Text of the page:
Designers: Ryan Horsman, Jason Dembski Advisors: Mary-Ann Ray, Robert Mangurian
Taking cues from Chinese culture, the goal of this project was to (re)use everyday Chinese items in new ways. The Chopstick/Steamer Stool takes traditional baozi (dumpling) steamers, thousands of disposable chopsticks and simple cushioning material, and combines them into a single piece of furniture.
The stool uses six dumpling steamers stacked vertically and bound. Peaking out of the top steamer is thousands of disposable chopsticks—accumulated in less than a year by a ‘one child policy’ family—packed together and standing on end. Serving as a middleman between the steamers and the chopsticks is a basic cushion which can be made out of anything from an old rickshaw seat to a pile of rags. The cushion allows the chopsticks to move independently under pressure and prevents them from falling through the steamer racks.
The slow and methodical pace at which the materials are collected and the stool is built represent a way of life, as the Chinese family takes on a willingness to slow themselves down and take pride in the production of a piece of furniture that is uniquely theirs. The final result is a deceptively comfortable stool which can reasonably be made without spending a single yuan.
XVIIIe Team: Brian Novello Benjamin Bakas Muhammad Hussain
Montmartre, the 18th arrondissement, is perhaps the most influential historic district in all of Paris. This inspiring locale is well known as a haven for the struggling artistic community. In particular, the artist’s square serves as the “social market” for these creative nomads. From within this intriguing atmosphere is where the XVIIIe Chair finds it’s home. It rests comfortably nestled amongst the french box easels and folios, amidst the bustle of curious tourists and impoverished artists.
The Sling Chair is born from the trees that fall naturally in the USA due to storm and disease. This chair was designed for Michigan and is made from a local Black Walnut Tree that was struck by lighting. The seat is made from felted wool harvested from local sheep. The materials and sling style support can keep you warm during the cold Michigan winters yet still let air circulate, letting the fibers breathe during the hot, humid summers. The sling back and bottom conform to any size body and all wood pieces are relatively small. The chair can be easily built in any region with local scrap woods as no piece of wood is larger then 3 inches wide or 25 inches long. Fabric can also be selected regionally using cotton in the south or leather in the west. Whatever meets the needs of the region.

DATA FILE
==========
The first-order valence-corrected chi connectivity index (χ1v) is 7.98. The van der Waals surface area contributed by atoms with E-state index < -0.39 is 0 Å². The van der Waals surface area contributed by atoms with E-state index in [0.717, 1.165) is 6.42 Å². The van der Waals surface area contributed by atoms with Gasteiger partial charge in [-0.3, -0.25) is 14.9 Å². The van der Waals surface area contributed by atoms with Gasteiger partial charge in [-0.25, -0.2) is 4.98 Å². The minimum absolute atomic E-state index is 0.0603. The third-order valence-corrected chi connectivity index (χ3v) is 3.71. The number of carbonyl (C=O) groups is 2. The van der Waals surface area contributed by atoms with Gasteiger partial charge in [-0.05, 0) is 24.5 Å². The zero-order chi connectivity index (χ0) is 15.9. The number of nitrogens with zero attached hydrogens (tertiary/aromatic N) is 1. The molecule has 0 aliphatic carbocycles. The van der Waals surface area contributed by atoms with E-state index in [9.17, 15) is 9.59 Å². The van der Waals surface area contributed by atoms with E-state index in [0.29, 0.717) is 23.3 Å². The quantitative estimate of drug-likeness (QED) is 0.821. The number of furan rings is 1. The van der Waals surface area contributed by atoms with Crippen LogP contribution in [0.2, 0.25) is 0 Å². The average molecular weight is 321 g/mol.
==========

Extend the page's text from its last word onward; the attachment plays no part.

The style reference the Arts and Craft movement with a modern twist. This reflects the many Craftsman style bungalows that fill the region. It applies mortise and tenon joinery without the need for extensive hardware.
The sling chair is comfortable and casual, but embodies a classic beauty that fits in any living room.
River side is a good place for people to relax, and I found a lot of people were sitting on the steps, which is actually designed for walking up and down, but not sitting. However, the steps become so natural for people sit.
Based on this interesting fact, my idea is to introduce the curvature of the chairs into the steps, to make it work for both sitting and walking. This kind of steps will make people to sit more comfortable, while won’t be conflict with walking.
As the curves are continuously repeating on the steps, the steps looks just like the wave of water. The water wave and the steps wave are blended smoothly into each other, becoming a beautiful and harmonious scene.
Oscar Chun, Janice Kim, Yoon Her, Chris Hyun
“Yawn” is designed to demonstrate how a chair design for African tribes can be material conservative, provides physical comfort, and pulls out emotional resonance. Being inspired by elements that seem to have no comparison to each other; such as African baskets, water drops, swings, and spider web, the result is unique mix-up of all those.
The design is intended to complement outdoor activities. The user will find this chair hung from tree branches in multiples. Straws and threads, the materials that they use to make baskets, are used in the same approach that they would use for the baskets. It can be stretched, which allows the body to move around inside. The structure went through rigorous process to minimize the material, yet providing enough stability and support.
Below the seating is the storage space where the user can store items. The hole in the middle of the seating is where people can move stuff in and out. The form is meant to symbolize rain.
CHEMISTRY: John Chan and Bassam Jabry
Inspired from tropical characteristics of South East Asia, this outdoor chair combines the casual and lazy comfort of a hammock integrated into the stylish format of a modern lounge single seater, made from Rattan.
Different from typical Rattan furniture, the use of the stretched fabric offers comfort and coolness without the need to add cushions, as is the case with most Rattan furniture.
A leaf inspired motif forms a cut out at the back of the chair that brings a sense of natural style and allows air to flow through. This further helps to keep things cool in the hot tropical climate.